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Speaking Out About HIV in Transgender Communities

An Interview With Dee Borrego -- Part of the Series This Positive Life

April 1, 2011

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This Positive Life

Welcome to This Positive Life! We have with us Dee Borrego. At 21, Dee not only received an HIV diagnosis, but came out as a transgender woman, struggled with a drug addiction and survived a breakup with her boyfriend. Thankfully, with the help of support groups and friends, she was able to overcome it all. In this inspiring interview, Dee talks about living and surviving HIV as a transgender woman; her parents' journey of accepting her for who she is; and the importance of speaking out about HIV/AIDS.

Inspiring stories of people living with HIV.

This is Olivia Ford reporting for The Body. Welcome to This Positive Life. I'm here today with Dee Borrego, and we're going to be talking about living with HIV.

Thank you very much.

You're welcome. Can you just start by describing how you found out you were HIV positive?

I found out I was HIV positive in 2005. I had gone to a doctor's office after ending a relationship with someone I found out was positive. It's a complicated story, which I can get into. I found out that this person had been positive, and we weren't using protection, so it prompted me, about a month, a month and a half, after we broke up to go and get tested. So, in March of 2005, at my regular doctor, my family doctor, I went and got my test results. On March 4, I received a positive diagnosis.

How old were you then?

I had just turned 21. My birthday's in January, so I was 21 and a month and a half or so.

So now what did you think and how did you feel when you first heard the news?

It was an overwhelming time. It was really scary. I must admit I was woefully uneducated about HIV at the time, so I really had a lot of misconceptions about what it meant to live with HIV. I had a lot of ideas that really were very antiquated. I assumed that after my diagnosis I would be dead within three years. I was like, "OK, well, I might as well live it up 'cause nothing much going on."


I had never to my knowledge at that point really been involved, either as a friend, a family member, or even just a member of a community with anyone who was HIV positive. I mean, I was a member of the queer community but I really had not interacted at that point with HIV-positive people. So it was really scary.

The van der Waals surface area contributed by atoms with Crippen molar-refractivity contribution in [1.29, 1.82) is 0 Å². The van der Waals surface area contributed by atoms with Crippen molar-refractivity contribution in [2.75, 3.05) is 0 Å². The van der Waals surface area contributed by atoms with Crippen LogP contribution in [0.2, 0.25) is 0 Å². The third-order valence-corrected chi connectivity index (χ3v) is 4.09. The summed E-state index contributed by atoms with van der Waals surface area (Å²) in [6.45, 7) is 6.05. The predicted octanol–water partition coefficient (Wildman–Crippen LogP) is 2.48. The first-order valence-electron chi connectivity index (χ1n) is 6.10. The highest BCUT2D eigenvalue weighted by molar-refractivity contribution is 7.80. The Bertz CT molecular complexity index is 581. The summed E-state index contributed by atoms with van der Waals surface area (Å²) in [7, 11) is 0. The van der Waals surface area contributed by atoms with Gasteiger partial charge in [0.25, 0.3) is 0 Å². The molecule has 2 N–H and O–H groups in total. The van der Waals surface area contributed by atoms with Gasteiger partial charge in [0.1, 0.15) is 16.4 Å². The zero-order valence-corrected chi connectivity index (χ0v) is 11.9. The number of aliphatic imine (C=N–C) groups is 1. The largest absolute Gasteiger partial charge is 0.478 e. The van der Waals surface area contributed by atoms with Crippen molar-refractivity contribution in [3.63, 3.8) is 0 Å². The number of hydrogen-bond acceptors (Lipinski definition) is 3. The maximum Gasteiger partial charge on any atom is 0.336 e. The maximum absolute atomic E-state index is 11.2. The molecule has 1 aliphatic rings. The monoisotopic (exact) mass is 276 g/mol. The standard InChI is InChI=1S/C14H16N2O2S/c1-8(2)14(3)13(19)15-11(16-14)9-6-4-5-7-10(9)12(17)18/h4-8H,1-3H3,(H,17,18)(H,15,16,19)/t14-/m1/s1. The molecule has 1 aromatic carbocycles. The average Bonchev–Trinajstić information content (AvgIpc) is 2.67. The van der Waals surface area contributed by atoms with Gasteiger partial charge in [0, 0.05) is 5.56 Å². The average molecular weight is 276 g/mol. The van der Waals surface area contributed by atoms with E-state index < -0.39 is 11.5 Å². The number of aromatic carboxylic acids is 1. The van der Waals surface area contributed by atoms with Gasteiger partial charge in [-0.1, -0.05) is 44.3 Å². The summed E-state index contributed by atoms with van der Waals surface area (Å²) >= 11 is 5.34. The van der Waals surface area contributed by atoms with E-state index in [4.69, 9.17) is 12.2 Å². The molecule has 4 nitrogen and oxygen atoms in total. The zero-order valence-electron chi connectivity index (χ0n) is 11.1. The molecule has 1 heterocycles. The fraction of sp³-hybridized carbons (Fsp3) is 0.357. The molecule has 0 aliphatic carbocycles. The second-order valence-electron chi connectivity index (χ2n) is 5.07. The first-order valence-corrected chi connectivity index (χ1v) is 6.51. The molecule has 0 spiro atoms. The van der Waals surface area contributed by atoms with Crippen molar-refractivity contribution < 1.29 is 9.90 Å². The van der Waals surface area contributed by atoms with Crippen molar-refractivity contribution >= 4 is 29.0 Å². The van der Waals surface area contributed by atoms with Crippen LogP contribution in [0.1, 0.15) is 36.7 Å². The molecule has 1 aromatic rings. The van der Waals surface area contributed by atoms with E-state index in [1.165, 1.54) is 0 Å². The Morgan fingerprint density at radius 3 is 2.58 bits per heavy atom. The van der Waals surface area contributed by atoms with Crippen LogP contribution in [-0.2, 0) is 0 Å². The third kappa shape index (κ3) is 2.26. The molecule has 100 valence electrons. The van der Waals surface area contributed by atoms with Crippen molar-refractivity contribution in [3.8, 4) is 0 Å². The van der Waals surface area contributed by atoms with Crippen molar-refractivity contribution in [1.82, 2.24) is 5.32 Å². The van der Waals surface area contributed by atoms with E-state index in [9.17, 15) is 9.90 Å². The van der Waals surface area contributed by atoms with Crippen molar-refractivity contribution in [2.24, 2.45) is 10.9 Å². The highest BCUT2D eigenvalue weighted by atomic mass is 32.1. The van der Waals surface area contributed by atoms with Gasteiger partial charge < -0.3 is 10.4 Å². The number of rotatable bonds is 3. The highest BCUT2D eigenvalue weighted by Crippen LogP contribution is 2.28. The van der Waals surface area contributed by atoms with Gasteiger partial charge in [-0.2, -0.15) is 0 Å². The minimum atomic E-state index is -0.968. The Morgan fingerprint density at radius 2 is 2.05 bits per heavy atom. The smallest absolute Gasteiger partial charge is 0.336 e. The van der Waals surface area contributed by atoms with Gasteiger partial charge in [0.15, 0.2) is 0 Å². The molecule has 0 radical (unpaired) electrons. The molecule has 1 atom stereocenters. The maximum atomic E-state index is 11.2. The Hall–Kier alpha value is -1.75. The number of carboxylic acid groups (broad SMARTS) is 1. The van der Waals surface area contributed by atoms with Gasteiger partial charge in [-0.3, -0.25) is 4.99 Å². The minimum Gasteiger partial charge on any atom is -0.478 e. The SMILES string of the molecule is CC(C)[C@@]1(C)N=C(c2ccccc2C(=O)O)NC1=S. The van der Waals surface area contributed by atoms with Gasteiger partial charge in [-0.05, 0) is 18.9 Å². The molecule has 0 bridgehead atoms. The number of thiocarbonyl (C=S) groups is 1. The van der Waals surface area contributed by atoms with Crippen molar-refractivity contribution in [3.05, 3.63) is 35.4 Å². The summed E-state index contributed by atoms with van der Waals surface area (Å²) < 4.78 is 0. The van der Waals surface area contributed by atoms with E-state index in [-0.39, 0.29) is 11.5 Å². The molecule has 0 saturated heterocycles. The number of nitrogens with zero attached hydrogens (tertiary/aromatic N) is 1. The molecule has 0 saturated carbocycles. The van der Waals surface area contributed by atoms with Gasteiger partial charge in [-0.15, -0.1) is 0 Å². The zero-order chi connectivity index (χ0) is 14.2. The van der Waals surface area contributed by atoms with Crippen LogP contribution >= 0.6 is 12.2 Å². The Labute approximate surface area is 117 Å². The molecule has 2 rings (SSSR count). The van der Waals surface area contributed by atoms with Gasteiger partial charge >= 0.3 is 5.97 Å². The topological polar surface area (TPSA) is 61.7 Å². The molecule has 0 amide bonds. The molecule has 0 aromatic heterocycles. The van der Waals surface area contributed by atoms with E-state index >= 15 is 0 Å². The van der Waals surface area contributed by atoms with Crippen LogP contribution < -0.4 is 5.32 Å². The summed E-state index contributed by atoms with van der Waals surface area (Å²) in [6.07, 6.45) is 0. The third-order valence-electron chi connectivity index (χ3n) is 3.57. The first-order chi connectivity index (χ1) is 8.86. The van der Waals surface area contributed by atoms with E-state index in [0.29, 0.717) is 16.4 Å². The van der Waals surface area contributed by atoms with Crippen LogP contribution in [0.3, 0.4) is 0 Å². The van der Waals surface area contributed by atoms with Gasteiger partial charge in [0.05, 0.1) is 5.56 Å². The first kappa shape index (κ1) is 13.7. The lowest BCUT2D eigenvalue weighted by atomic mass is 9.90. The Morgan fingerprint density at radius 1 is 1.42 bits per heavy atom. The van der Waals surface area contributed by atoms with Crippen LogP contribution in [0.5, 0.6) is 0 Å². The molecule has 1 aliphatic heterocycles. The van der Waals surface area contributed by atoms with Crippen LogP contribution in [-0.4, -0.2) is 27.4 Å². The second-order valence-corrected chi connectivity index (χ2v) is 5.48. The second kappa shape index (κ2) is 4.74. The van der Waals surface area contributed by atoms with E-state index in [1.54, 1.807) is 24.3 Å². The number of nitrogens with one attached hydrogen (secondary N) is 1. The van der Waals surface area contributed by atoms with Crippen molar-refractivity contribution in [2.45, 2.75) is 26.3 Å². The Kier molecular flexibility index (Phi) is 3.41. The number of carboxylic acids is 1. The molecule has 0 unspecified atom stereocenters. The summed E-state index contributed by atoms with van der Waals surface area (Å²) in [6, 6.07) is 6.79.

I didn't know who to turn to. I was in a very small town. I had my family and my two best friends there with me, thankfully. But it was a very scary time. I think I started crying the minute the doctor told me, and didn't stop for about three days.

I remember sitting in that little room in the doctor's office. She came in. I don't think the doctor had ever told anyone they were positive before. And she came in and she told me and gave me two little pamphlets with information and that was it, and gave me a phone number to call to get connected to services near where we were living.

Where were you living?

In Connecticut; I was living in a small town on the Connecticut-Massachusetts border. And so she gave me some resources but it really wasn't very much. You know, I really didn't know what to do or how to deal with what was going on. So, like I said, it was just a really scary time. In retrospect, I really wish I had maybe gone somewhere that had more experience dealing with HIV, maybe a place that was centered for gay or lesbian or queer people. Or the queer community might have been a better choice because they might have had more information that really would have been sensitive or more appropriate to my needs.

"It took a couple of months after my diagnosis to really start to accept it, and to start sorting through the wealth of information that really comes through once you start getting connected into the community."

At the time, I was also just coming out as a transgender woman. So it really would have been nice to have had materials that were sensitive to where I was at in my transition, where I was at emotionally, and that could educate.

When did you first start to come to terms with your diagnosis, and start to recognize that you weren't actually going to die in just a few years? When did you start to actually seek information that felt like it was more made for you and geared for you?

Well, it took a couple of months after my diagnosis to really start to accept it, and to start sorting through the wealth of information that really comes through once you start getting connected into the community. As I said, my doctor really didn't provide much. But once I started getting connected with other HIV-positive people, and with agencies, there really is a large amount of information, some of it very technical and boring, some of it really engaging, some of it just sort of there. And it took a little time to start really accepting it and to read through things.

And I found for myself that really going online, reading the pamphlets, reading and connecting with other HIV-positive people and people who were going through what I was going through, as someone who just found out, it's a really scary time. You're not sure what any of this stuff means. What do the labs mean? What? You know, how to understand what they mean took some time.

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This article was provided by TheBody.
See Also
Personal Stories: Transgender People With HIV


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